Kept criminal aliens out of U.S.
Congressman Forbes cosponsored the SAFE for America Act, H.R.704, to reform the visa lottery system, which is used by the State Department to award visas to foreign nationals through a random lottery. Most visas are issued to foreign nationals that have existing relationships with lawful U.S. residents or employers. However, the visa lottery awards permanent resident visas based on pure luck, which leaves open the door to those who want to enter the United States to harm citizens. The State Department’s Inspector General has testified that the program “contains significant risks to national security from hostile intelligence officers, criminals, and terrorists attempting to use the program for entry into the United States as permanent residents.”

Prevented illegal immigrants from working within the legislative branch.  Congressman Forbes is cosponsoring the Secure the Capitol Act, H.R.280, to ensure that illegal immigrants are not permitted to work within the Legislative Branch.  Currently, all Executive Branch government contractors are required to participate in E-Verify in order to retain their current contracts and to compete for any further contracts. However, Legislative Branch contractors, included those working throughout the Capitol building, are not under the same requirement. The Secure the Capitol Act would require all companies competing for, or currently holding, a government contract for work within the Capitol Complex to participate in E-Verify, the instantaneous, Internet-based employment verification system administered by the Social Security Administration and the Department of Homeland Security.

Prevented Illegal Immigrants from Receiving Social Security Benefits.  Current law forbids an individual from receiving Social Security payments if they are here illegally, but their entire work history—even work done as an illegal alien—can count toward Social Security benefits if the individual later becomes a legal resident.  Congressman Forbes cosponsored the No Social Security for Illegal Immigrants Act  (H.R.787), which aims to correct that problem by forbidding work done as an illegal immigrant from being counted toward future benefits.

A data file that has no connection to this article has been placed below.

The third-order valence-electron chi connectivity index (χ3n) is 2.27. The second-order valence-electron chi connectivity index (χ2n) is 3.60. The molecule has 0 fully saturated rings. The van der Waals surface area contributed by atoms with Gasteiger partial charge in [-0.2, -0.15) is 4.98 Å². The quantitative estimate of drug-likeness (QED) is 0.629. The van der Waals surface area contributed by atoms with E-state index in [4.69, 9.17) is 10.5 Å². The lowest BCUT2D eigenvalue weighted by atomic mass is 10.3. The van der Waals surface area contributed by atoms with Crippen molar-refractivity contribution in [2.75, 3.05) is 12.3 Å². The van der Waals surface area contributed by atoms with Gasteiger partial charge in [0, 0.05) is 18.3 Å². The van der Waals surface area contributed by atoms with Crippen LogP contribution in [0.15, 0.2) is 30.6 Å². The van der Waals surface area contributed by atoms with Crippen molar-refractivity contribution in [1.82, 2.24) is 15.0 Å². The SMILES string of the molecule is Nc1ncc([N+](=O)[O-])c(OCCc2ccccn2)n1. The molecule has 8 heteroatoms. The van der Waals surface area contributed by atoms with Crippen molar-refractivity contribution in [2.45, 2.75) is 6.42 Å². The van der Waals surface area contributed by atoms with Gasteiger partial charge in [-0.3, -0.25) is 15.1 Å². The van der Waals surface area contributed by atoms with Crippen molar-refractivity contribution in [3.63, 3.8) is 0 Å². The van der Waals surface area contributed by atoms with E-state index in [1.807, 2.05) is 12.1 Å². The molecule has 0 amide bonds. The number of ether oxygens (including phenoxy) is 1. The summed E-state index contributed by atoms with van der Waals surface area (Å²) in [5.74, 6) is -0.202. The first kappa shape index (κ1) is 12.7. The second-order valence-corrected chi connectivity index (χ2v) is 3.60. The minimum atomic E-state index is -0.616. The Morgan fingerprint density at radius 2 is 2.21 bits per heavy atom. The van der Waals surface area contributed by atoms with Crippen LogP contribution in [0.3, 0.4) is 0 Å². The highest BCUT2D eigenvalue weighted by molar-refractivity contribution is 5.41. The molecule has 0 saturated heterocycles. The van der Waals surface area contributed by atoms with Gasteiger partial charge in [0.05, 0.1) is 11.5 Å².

Supported amending the Constitution to protect American citizenship.
  Congressman Forbes is cosponsoring the Birthright Citizenship Act of 2011, H.R.140, which would limit birthright citizenship to a child born in the United States of parents, one of whom is: 1. A citizen or national of the United States; 2. An alien lawfully admitted for permanent residence in the United States whose residence is in the United States; or; 3. An alien performing active service in the Armed Forces.  In a 2010 Rasmussen poll, 58-percent of U.S. voters said a child born to an illegal immigrant in America should not automatically become a citizen of the United States.

Extended the privilege to naturalize new citizens.
  Congressman Forbes supported a measure (H.R.4862), which would amend the Immigration and Naturalization Act to grant Members of Congress the authority to administer the oath of renunciation and allegiance of United States citizenship to individuals who have met citizenship eligibility requirements.  This bill passed the House by voice vote.

Called for work-site enforcement actions.
Congressman Forbes joined other members in sending a letter to President Obama encouraging him to save and create jobs for Americans by continuing worksite enforcement actions that prevent illegal immigrants from taking American jobs. 

Congressman Forbes cosponsored the Birthright Citizenship Act of 2009, H.R. 1868, which would clarify that a person born in the United States would only be eligible for American citizenship if the child is born in the United States of parents who are citizens or here legally, or if the parent is performing active service in the armed forces. There are an estimated 300,000 "anchor babies," or children born to illegal aliens, each year in the United States.


Called for only American citizens to be counted in the U.S. Census. Congressman Forbes cosponsored H.J. Res. 11, which proposes a Constitutional amendment to provide that the apportionment of the number of Congressional Representatives from each state shall be decided by counting the number of American citizens of each state. The census is mandated by the Constitution (Article I, Section 2), but the language does not specify citizenship for the purpose of counting.  For the upcoming 2010 Census, the U.S. Census Bureau is set to count all persons physically present in the U.S.—including the 12 to 15 million persons here illegally. 


Called for reforming the visa lottery program. Cosponsored H.R. 2305, to eliminate the visa lottery program that awards approximately 50,000 permanent resident visas to foreign nationals based on pure luck by conducting a random lottery. The State Department’s Inspector General recently testified that the visa lottery program contains significant risks to national security from hostile intelligence officers, criminals, and terrorists attempting to use the program for entry into the United States as permanent residents. Furthermore, family-sponsored immigrants currently wait years to be reunited with their families. Each year, the visa lottery program pushes 50,000 random immigrants ahead of these family-sponsored immigrants waiting to be reunited with their families.

Protected Americans Social Security benefits.  Cosponsored H.R. 2287, which would prevent illegal aliens from receiving Social Security benefits.